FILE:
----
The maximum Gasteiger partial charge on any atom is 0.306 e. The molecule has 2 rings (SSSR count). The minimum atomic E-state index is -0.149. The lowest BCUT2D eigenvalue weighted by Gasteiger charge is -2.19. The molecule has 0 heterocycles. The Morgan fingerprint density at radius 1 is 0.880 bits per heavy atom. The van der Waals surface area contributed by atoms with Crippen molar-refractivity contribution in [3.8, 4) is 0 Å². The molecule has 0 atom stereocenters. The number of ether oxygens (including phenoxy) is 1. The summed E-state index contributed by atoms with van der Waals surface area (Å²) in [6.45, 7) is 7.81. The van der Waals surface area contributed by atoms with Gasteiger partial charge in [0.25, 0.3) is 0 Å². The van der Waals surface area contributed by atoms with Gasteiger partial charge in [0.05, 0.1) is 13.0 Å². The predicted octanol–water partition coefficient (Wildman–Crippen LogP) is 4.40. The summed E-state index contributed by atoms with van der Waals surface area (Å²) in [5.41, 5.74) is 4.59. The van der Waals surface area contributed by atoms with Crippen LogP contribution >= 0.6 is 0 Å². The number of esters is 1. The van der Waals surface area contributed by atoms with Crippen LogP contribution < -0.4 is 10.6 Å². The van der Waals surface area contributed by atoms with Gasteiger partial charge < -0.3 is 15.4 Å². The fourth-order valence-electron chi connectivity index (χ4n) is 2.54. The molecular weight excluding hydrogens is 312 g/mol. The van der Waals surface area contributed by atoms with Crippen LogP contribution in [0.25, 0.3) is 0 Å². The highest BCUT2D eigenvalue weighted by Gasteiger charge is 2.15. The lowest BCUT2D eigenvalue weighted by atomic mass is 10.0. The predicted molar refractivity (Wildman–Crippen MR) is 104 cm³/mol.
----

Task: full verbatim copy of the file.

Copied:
The maximum Gasteiger partial charge on any atom is 0.306 e. The molecule has 2 rings (SSSR count). The minimum atomic E-state index is -0.149. The lowest BCUT2D eigenvalue weighted by Gasteiger charge is -2.19. The molecule has 0 heterocycles. The Morgan fingerprint density at radius 1 is 0.880 bits per heavy atom. The van der Waals surface area contributed by atoms with Crippen molar-refractivity contribution in [3.8, 4) is 0 Å². The molecule has 0 atom stereocenters. The number of ether oxygens (including phenoxy) is 1. The summed E-state index contributed by atoms with van der Waals surface area (Å²) in [6.45, 7) is 7.81. The van der Waals surface area contributed by atoms with Gasteiger partial charge in [0.25, 0.3) is 0 Å². The van der Waals surface area contributed by atoms with Gasteiger partial charge in [0.05, 0.1) is 13.0 Å². The predicted octanol–water partition coefficient (Wildman–Crippen LogP) is 4.40. The summed E-state index contributed by atoms with van der Waals surface area (Å²) in [5.41, 5.74) is 4.59. The van der Waals surface area contributed by atoms with Crippen LogP contribution >= 0.6 is 0 Å². The number of esters is 1. The van der Waals surface area contributed by atoms with Crippen LogP contribution < -0.4 is 10.6 Å². The van der Waals surface area contributed by atoms with Gasteiger partial charge < -0.3 is 15.4 Å². The fourth-order valence-electron chi connectivity index (χ4n) is 2.54. The molecular weight excluding hydrogens is 312 g/mol. The van der Waals surface area contributed by atoms with Crippen LogP contribution in [0.25, 0.3) is 0 Å². The highest BCUT2D eigenvalue weighted by Gasteiger charge is 2.15. The lowest BCUT2D eigenvalue weighted by atomic mass is 10.0. The predicted molar refractivity (Wildman–Crippen MR) is 104 cm³/mol.